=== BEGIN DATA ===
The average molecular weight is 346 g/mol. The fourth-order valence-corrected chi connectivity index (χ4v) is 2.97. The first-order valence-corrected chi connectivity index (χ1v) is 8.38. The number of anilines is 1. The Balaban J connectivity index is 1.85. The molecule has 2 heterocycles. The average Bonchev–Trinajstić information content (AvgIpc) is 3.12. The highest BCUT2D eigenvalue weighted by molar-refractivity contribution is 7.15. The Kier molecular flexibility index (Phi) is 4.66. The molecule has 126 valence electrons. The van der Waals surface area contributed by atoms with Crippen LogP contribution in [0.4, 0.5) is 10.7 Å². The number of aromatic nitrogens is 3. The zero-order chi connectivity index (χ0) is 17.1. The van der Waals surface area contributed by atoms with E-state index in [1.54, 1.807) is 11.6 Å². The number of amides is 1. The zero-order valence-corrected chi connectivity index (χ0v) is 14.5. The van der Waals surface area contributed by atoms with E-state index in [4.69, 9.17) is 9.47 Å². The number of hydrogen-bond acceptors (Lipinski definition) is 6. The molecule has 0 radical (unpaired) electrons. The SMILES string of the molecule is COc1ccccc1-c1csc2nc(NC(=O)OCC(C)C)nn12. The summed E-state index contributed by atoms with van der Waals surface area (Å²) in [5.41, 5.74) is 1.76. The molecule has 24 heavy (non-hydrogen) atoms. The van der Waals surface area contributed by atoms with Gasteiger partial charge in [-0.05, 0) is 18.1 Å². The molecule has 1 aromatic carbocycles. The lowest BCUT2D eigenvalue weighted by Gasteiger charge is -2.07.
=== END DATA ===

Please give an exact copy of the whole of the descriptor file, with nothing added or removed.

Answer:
The average molecular weight is 346 g/mol. The fourth-order valence-corrected chi connectivity index (χ4v) is 2.97. The first-order valence-corrected chi connectivity index (χ1v) is 8.38. The number of anilines is 1. The Balaban J connectivity index is 1.85. The molecule has 2 heterocycles. The average Bonchev–Trinajstić information content (AvgIpc) is 3.12. The highest BCUT2D eigenvalue weighted by molar-refractivity contribution is 7.15. The Kier molecular flexibility index (Phi) is 4.66. The molecule has 126 valence electrons. The van der Waals surface area contributed by atoms with Crippen LogP contribution in [0.4, 0.5) is 10.7 Å². The number of aromatic nitrogens is 3. The zero-order chi connectivity index (χ0) is 17.1. The van der Waals surface area contributed by atoms with E-state index in [1.54, 1.807) is 11.6 Å². The number of amides is 1. The zero-order valence-corrected chi connectivity index (χ0v) is 14.5. The van der Waals surface area contributed by atoms with E-state index in [4.69, 9.17) is 9.47 Å². The number of hydrogen-bond acceptors (Lipinski definition) is 6. The molecule has 0 radical (unpaired) electrons. The SMILES string of the molecule is COc1ccccc1-c1csc2nc(NC(=O)OCC(C)C)nn12. The summed E-state index contributed by atoms with van der Waals surface area (Å²) in [5.41, 5.74) is 1.76. The molecule has 24 heavy (non-hydrogen) atoms. The van der Waals surface area contributed by atoms with Gasteiger partial charge in [-0.05, 0) is 18.1 Å². The molecule has 1 aromatic carbocycles. The lowest BCUT2D eigenvalue weighted by Gasteiger charge is -2.07.